There’s no time like the present, and we’re here to help guide you.

2. Stop paying someone else’s mortgage, start building your equity

It’s finally time to stop paying rent and funding someone’s mortgage on a property that will continue to go up in value over the course of even just 5 years.

Instead, it’s time to focus on paying off your mortgage and start building your equity so that you can not only feel good about owning your home, but so that you can start building your future wealth.

3. Lower your monthly payments

 Our goal isn’t to help you out with a small portion of the down payment, it’s to make sure that you’re putting down 20% of the required down payment.

In other words, our job is to make sure that you have the full down payment.

By having the full amount to put down towards your future home, the total amount of the mortgage you’ll take on significantly decreases.

Meaning what exactly?

Ultimately, that means you’ll be paying considerably less on a monthly basis, and you’ll even avoid having to pay any sort of mortgage loan insurance that’s required to pay for anything less than a down payment of 20%. Which means, you guessed it, your monthly payments will go down even more.

Here’s the tough part…

Deciding what you’ll do with that extra money you’ll have every month. Are you focused on building your investments, saving for annual vacations, or paying off your mortgage quicker?

4. Avoid paying unnecessary interest

One of the best benefits is that you’ll pay considerably less in interest overtime.

For starters, you’re not taking on any sort of additional monthly loans to help fund your down payment. With ARCH, you pay back the initial investment when you later sell your home.

That means you won’t be taking on any monthly payments (or interest) other than what’s tied to your mortgage.

Additionally, by being able to take on a smaller mortgage, you’ll immediately decrease the total amount owing on your home, your monthly payments, and the interest you’re paying on that loan.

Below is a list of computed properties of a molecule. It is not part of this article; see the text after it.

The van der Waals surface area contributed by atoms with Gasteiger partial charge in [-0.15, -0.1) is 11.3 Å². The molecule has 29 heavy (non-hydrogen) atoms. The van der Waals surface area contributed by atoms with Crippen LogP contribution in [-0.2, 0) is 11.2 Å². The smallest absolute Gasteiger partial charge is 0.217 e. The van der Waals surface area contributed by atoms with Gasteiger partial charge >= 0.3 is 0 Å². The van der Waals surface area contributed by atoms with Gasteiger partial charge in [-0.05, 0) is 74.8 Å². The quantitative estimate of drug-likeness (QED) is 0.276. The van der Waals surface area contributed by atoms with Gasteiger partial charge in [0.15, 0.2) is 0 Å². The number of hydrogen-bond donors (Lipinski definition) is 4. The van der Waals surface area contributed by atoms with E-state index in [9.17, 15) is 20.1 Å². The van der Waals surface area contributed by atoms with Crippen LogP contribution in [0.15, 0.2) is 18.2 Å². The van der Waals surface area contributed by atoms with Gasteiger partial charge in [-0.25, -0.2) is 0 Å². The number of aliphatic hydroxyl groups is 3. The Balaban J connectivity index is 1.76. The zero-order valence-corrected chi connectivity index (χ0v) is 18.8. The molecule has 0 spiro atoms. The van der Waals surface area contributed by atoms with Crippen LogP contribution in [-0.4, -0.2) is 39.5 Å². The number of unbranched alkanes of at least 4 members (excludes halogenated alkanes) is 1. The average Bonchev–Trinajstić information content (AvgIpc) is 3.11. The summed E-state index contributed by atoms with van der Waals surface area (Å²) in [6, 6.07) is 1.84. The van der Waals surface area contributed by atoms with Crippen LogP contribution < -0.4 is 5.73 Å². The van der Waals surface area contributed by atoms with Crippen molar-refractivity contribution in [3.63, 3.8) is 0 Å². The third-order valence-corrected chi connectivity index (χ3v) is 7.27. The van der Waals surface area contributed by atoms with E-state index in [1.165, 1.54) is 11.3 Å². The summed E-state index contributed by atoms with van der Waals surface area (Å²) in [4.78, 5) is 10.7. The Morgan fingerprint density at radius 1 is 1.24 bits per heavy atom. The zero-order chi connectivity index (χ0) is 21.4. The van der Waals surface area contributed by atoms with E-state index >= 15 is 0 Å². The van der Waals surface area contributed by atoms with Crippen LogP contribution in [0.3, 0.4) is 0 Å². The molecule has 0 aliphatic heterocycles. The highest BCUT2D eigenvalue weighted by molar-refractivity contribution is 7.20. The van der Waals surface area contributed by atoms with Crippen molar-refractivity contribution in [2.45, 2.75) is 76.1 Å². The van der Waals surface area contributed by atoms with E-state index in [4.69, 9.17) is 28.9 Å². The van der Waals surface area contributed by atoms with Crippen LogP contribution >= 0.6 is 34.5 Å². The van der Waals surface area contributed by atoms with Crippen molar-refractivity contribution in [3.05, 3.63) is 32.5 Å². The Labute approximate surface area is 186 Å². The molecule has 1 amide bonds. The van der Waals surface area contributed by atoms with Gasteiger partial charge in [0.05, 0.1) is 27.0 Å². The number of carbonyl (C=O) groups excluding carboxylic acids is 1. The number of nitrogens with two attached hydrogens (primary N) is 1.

It’s like a win-win-win situation… but possibly even better.

Getting into your first home

There’s no argument that saving up for the down payment is one of the major challenges most Canadians are struggling with when it comes to purchasing their first home.

But it doesn’t have to be, not anymore.

By having access to the full down payment through ARCH Foundations, not only will we help you when it comes to the down payment portion, you’ll also get the rest of the benefits that come along with putting up the full amount.

Finally, something to feel better about when it comes to purchasing your first home. 

October 2020 Housing Market Update with ARCH

Canadian Housing Market Update: October 2020

According to the recent housing data published by CREA (Canadian Real Estate Association), Canadian home sales remain historically strong in October 2020. For many, the strength of the market in October continues to show no signs of slowing down any time soon, and making up for the quiet (compared to normal) activity we saw during the Spring months. Here's a quick recap of what we saw in October 2020:
  • National home sales edged back 0.7% on a month-over-month (m-o-m) basis in October.
  • Actual (not seasonally adjusted) activity was up 32.1% year-over-year (y-o-y).
  • The number of newly listed properties rose 2.9% from September to October.
  • The MLS® Home Price Index (HPI) rose 1% m-o-m and was up 10.9% y-o-y.
  • The actual (not seasonally adjusted) national average sale price posted a 15.2% y-o-y gain in October.
June 2020 Housing Update - Arch

Canadian Housing Market Update: June 2020

According to the recent housing data published by CREA (Canadian Real Estate Association), Canadian home sales and new listings were on the rise again in June. For many, this is a great sign of the economy working on recalibrating from previous slow months in April and May due to many unforeseen factors thanks to economic and societal pressures as a result of the COVID-19 pandemic.

Here’s a quick recap of what we saw in June 2020:

• National home sales rose 63% on a month-over-month (m-o-m) basis in June.
• Actual (not seasonally adjusted) activity was up 15.2% year-over-year (y-o-y).
• The number of newly listed properties climbed 49.5% from May to June.
• Actual (not seasonally adjusted) new supply stood 4.8% above June 2019.
• The MLS® Home Price Index (HPI) rose 0.5% m-o-m and was up 5.4% y-o-y.
• The actual (not seasonally adjusted) national average sale price posted a 6.5% y-o-y gain.